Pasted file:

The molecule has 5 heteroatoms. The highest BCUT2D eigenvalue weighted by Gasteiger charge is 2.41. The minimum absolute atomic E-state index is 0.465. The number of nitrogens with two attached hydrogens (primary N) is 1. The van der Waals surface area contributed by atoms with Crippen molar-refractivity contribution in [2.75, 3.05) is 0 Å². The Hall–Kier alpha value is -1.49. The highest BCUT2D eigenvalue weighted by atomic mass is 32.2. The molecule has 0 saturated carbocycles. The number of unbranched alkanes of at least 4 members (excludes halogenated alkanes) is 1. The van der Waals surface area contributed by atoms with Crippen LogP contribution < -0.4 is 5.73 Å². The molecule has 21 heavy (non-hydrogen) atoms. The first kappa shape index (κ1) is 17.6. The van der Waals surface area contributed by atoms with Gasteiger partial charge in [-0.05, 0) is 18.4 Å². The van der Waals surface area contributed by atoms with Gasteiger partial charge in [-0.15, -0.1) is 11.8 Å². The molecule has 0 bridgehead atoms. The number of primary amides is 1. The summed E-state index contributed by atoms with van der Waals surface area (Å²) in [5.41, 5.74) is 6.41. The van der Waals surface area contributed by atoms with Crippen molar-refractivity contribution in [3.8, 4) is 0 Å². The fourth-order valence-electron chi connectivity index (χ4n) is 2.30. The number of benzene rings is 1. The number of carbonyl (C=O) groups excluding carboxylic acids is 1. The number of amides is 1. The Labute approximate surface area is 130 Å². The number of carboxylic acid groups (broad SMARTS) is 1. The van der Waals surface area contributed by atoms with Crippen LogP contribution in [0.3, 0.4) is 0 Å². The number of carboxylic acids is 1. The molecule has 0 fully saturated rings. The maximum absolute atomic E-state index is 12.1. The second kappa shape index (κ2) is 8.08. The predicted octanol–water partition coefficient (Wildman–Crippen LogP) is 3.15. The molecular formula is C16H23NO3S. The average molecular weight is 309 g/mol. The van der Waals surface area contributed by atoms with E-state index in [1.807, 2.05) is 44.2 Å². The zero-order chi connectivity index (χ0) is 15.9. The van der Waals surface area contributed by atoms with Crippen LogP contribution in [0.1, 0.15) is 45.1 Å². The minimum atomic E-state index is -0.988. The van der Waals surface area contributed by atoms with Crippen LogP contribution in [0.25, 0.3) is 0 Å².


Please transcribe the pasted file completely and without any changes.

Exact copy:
The molecule has 5 heteroatoms. The highest BCUT2D eigenvalue weighted by Gasteiger charge is 2.41. The minimum absolute atomic E-state index is 0.465. The number of nitrogens with two attached hydrogens (primary N) is 1. The van der Waals surface area contributed by atoms with Crippen molar-refractivity contribution in [2.75, 3.05) is 0 Å². The Hall–Kier alpha value is -1.49. The highest BCUT2D eigenvalue weighted by atomic mass is 32.2. The molecule has 0 saturated carbocycles. The number of unbranched alkanes of at least 4 members (excludes halogenated alkanes) is 1. The van der Waals surface area contributed by atoms with Crippen LogP contribution < -0.4 is 5.73 Å². The molecule has 21 heavy (non-hydrogen) atoms. The first kappa shape index (κ1) is 17.6. The van der Waals surface area contributed by atoms with Gasteiger partial charge in [-0.05, 0) is 18.4 Å². The van der Waals surface area contributed by atoms with Gasteiger partial charge in [-0.15, -0.1) is 11.8 Å². The molecule has 0 bridgehead atoms. The number of primary amides is 1. The summed E-state index contributed by atoms with van der Waals surface area (Å²) in [5.41, 5.74) is 6.41. The van der Waals surface area contributed by atoms with Crippen molar-refractivity contribution in [3.8, 4) is 0 Å². The fourth-order valence-electron chi connectivity index (χ4n) is 2.30. The number of benzene rings is 1. The number of carbonyl (C=O) groups excluding carboxylic acids is 1. The number of amides is 1. The Labute approximate surface area is 130 Å². The number of carboxylic acid groups (broad SMARTS) is 1. The van der Waals surface area contributed by atoms with Crippen LogP contribution in [0.3, 0.4) is 0 Å². The number of carboxylic acids is 1. The molecule has 0 fully saturated rings. The maximum absolute atomic E-state index is 12.1. The second kappa shape index (κ2) is 8.08. The predicted octanol–water partition coefficient (Wildman–Crippen LogP) is 3.15. The molecular formula is C16H23NO3S. The average molecular weight is 309 g/mol. The van der Waals surface area contributed by atoms with E-state index in [1.807, 2.05) is 44.2 Å². The zero-order chi connectivity index (χ0) is 15.9. The van der Waals surface area contributed by atoms with Crippen LogP contribution in [0.1, 0.15) is 45.1 Å². The minimum atomic E-state index is -0.988. The van der Waals surface area contributed by atoms with Crippen LogP contribution in [0.25, 0.3) is 0 Å².